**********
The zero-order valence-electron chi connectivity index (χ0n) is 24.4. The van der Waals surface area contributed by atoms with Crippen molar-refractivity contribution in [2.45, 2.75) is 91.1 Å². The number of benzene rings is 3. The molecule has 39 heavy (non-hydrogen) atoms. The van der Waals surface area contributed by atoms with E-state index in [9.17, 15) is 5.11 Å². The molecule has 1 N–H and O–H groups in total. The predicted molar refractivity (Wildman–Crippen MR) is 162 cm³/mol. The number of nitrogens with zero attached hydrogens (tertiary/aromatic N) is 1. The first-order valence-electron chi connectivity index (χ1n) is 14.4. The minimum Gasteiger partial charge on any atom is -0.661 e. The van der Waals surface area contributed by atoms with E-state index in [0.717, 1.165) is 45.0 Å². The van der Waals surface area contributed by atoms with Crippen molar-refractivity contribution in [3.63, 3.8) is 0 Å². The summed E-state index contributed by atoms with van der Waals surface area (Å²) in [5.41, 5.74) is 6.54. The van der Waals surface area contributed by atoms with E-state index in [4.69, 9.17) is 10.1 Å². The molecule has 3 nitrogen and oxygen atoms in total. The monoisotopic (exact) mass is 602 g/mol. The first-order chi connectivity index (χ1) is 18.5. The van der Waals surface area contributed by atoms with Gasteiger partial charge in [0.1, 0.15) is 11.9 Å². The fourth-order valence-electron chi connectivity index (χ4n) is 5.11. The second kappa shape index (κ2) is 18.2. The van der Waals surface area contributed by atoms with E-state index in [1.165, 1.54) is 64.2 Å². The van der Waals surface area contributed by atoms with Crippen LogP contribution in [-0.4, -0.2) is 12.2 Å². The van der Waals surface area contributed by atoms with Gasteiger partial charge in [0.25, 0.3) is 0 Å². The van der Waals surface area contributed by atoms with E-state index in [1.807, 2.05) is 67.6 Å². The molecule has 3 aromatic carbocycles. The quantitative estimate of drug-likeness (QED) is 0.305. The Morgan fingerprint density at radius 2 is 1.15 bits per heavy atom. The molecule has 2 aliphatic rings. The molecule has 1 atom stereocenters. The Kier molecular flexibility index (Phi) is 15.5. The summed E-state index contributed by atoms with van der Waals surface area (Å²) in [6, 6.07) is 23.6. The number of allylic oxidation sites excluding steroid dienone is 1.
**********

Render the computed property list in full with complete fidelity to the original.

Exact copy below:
The zero-order valence-electron chi connectivity index (χ0n) is 24.4. The van der Waals surface area contributed by atoms with Crippen molar-refractivity contribution in [2.45, 2.75) is 91.1 Å². The number of benzene rings is 3. The molecule has 39 heavy (non-hydrogen) atoms. The van der Waals surface area contributed by atoms with E-state index in [9.17, 15) is 5.11 Å². The molecule has 1 N–H and O–H groups in total. The predicted molar refractivity (Wildman–Crippen MR) is 162 cm³/mol. The number of nitrogens with zero attached hydrogens (tertiary/aromatic N) is 1. The first-order valence-electron chi connectivity index (χ1n) is 14.4. The minimum Gasteiger partial charge on any atom is -0.661 e. The van der Waals surface area contributed by atoms with E-state index in [0.717, 1.165) is 45.0 Å². The van der Waals surface area contributed by atoms with Crippen molar-refractivity contribution in [3.63, 3.8) is 0 Å². The summed E-state index contributed by atoms with van der Waals surface area (Å²) in [5.41, 5.74) is 6.54. The van der Waals surface area contributed by atoms with E-state index in [4.69, 9.17) is 10.1 Å². The molecule has 3 nitrogen and oxygen atoms in total. The monoisotopic (exact) mass is 602 g/mol. The first-order chi connectivity index (χ1) is 18.5. The van der Waals surface area contributed by atoms with Gasteiger partial charge in [0.1, 0.15) is 11.9 Å². The fourth-order valence-electron chi connectivity index (χ4n) is 5.11. The second kappa shape index (κ2) is 18.2. The van der Waals surface area contributed by atoms with E-state index in [1.165, 1.54) is 64.2 Å². The van der Waals surface area contributed by atoms with Crippen LogP contribution in [-0.4, -0.2) is 12.2 Å². The van der Waals surface area contributed by atoms with Gasteiger partial charge in [0.25, 0.3) is 0 Å². The van der Waals surface area contributed by atoms with E-state index in [1.807, 2.05) is 67.6 Å². The molecule has 3 aromatic carbocycles. The quantitative estimate of drug-likeness (QED) is 0.305. The Morgan fingerprint density at radius 2 is 1.15 bits per heavy atom. The molecule has 2 aliphatic rings. The molecule has 1 atom stereocenters. The Kier molecular flexibility index (Phi) is 15.5. The summed E-state index contributed by atoms with van der Waals surface area (Å²) in [6, 6.07) is 23.6. The number of allylic oxidation sites excluding steroid dienone is 1.